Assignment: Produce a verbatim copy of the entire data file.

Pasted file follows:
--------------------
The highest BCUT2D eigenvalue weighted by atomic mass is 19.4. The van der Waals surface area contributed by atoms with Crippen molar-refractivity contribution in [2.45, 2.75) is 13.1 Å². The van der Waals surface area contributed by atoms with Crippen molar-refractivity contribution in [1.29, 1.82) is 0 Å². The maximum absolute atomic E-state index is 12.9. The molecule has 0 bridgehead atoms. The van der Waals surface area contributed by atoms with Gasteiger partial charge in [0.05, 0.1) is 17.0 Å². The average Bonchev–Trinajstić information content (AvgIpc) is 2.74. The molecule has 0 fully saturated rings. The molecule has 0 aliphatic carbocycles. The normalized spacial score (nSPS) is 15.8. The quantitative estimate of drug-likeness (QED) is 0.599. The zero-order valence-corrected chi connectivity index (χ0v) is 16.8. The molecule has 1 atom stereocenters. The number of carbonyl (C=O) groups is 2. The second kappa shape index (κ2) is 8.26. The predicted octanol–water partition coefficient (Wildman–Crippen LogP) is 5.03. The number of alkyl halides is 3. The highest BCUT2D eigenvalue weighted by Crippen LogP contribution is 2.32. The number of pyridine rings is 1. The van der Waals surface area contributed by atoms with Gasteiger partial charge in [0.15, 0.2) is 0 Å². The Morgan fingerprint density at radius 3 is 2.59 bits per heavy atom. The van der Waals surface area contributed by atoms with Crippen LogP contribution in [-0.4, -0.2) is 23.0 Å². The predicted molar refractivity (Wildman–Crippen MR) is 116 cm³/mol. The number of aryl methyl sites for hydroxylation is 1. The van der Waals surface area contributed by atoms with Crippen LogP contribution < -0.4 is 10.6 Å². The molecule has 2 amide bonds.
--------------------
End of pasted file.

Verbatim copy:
The highest BCUT2D eigenvalue weighted by atomic mass is 19.4. The van der Waals surface area contributed by atoms with Crippen molar-refractivity contribution in [2.45, 2.75) is 13.1 Å². The van der Waals surface area contributed by atoms with Crippen molar-refractivity contribution in [1.29, 1.82) is 0 Å². The maximum absolute atomic E-state index is 12.9. The molecule has 0 bridgehead atoms. The van der Waals surface area contributed by atoms with Gasteiger partial charge in [0.05, 0.1) is 17.0 Å². The average Bonchev–Trinajstić information content (AvgIpc) is 2.74. The molecule has 0 fully saturated rings. The molecule has 0 aliphatic carbocycles. The normalized spacial score (nSPS) is 15.8. The quantitative estimate of drug-likeness (QED) is 0.599. The zero-order valence-corrected chi connectivity index (χ0v) is 16.8. The molecule has 1 atom stereocenters. The number of carbonyl (C=O) groups is 2. The second kappa shape index (κ2) is 8.26. The predicted octanol–water partition coefficient (Wildman–Crippen LogP) is 5.03. The number of alkyl halides is 3. The highest BCUT2D eigenvalue weighted by Crippen LogP contribution is 2.32. The number of pyridine rings is 1. The van der Waals surface area contributed by atoms with Gasteiger partial charge in [0.15, 0.2) is 0 Å². The Morgan fingerprint density at radius 3 is 2.59 bits per heavy atom. The van der Waals surface area contributed by atoms with Crippen LogP contribution in [-0.4, -0.2) is 23.0 Å². The predicted molar refractivity (Wildman–Crippen MR) is 116 cm³/mol. The number of aryl methyl sites for hydroxylation is 1. The van der Waals surface area contributed by atoms with Crippen LogP contribution < -0.4 is 10.6 Å². The molecule has 2 amide bonds.